Sunday, April 2, 2017

STEEL: B.J. Cole

Or what my wife calls slidy steel. Too obvious, too literal? Well maybe, but I cannot let this pass, the instrument being my favourite musical sound, as well as being a great way to pep up lack-lustre material: go ask Dylan*! But who or what to feature, as there are way too many wonderful players to give each a shout.

Born and bred in the UK it was never something I had knowingly heard until my teens, until a sideways lurch from my love of the Byrds led me to the Flying Burrito Brothers. I was hooked by those searing, sweeping shards of glissando, melancholia on max. For a while, the mere presence of steel was enough to draw me in, my understanding of the instrument leading me away from Kleinow to Perkins, from Rhodes back to Maness, taking in the heights of Emmons and Leisz along the way. Seemingly a near impossible instrument to play, needing co-ordination of fingers, hands, knees and feet, all working against each other, it has escaped an exclusively country music manifestation and has infiltrated other genres. Which is, eventually, where I get to the titular player.

Cole is english. That alone used to be remarkable in its own right, but his list of sessions reveal the degree with which he is held in international acclaim. Put off by the ubiquity of "plain" guitar, and intrigued by the 'Sleepwalk' of Santo and Johnny, he sold all his toy trains to buy, first, a lap steel, then retrading up to the full pedal steel experience. Initially orthodox, applying country tropes to a standard heavy rock framework, in the band Cochise, it was really after their demise that he found his feet (knees, hands and fingers.) Big breakthrough, arguably, was his appearance on Elton Johns's equivalently breakthrough album, 'Madman Across the Water', on standout track, 'Tiny Dancer'.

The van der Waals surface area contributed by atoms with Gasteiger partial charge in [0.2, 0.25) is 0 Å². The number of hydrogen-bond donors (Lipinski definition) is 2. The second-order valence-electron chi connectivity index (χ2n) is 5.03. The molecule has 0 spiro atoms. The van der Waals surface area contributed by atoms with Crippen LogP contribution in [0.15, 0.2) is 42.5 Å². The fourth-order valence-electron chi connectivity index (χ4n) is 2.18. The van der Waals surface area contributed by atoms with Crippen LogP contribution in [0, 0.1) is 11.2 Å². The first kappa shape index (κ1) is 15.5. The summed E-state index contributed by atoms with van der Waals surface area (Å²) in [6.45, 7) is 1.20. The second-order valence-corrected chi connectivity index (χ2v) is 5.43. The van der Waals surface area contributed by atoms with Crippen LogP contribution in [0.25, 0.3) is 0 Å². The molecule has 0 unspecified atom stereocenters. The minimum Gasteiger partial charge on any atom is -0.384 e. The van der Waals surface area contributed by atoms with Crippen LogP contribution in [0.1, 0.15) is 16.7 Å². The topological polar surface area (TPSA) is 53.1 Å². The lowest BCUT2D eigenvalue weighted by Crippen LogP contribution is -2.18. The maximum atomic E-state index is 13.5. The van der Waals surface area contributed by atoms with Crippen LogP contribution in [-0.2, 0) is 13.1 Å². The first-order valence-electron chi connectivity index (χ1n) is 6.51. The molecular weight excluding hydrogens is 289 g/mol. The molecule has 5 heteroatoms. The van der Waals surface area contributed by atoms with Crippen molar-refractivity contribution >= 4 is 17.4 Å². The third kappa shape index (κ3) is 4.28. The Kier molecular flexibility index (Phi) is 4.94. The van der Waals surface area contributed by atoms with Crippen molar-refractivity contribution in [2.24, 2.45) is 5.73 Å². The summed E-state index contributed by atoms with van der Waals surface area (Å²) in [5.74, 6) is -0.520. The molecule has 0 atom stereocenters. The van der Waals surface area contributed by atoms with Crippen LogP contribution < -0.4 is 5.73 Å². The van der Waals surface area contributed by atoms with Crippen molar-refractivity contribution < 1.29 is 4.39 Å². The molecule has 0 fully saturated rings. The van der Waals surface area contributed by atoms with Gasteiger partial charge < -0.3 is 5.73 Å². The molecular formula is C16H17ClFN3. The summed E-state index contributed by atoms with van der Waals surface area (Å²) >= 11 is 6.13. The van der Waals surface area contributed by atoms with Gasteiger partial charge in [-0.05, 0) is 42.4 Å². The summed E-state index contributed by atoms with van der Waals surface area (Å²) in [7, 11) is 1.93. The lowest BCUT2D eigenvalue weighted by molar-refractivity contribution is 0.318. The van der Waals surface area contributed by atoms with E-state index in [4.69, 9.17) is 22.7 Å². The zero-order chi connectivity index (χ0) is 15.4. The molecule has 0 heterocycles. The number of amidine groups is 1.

But it is his more exotic excursions into ambient, jazz and electronica that really crystallise for me the enormity of his talent. Here are examples of each:

                                         Pavane pour une enfante défunte ('Transparent Music' 1989)
                                         Chasing a dream ('Lush Life' 2009)
                                         Hipalong hop ('Stop the Panic' 2000)

These are but tasters for the horizons he expands, alone and in collaboration, yet still as likely to turn up, in a tiny club, playing still alongside old chums like Terry Reid or Hank Wangford. I have certainly travelled cross-country for the opportunity to see the sidesman, not the singer. But pride of place in the Cole canon has to be this performance, with R.E.M., as part of a british TV special. Never has Country Feedback fed so far back into emotion. Listen and weep.

Spoilt for choice? Go here for more information.

*P.S. Dylan's current go-to steelman? Charlie Herron.

blog comments powered by Disqus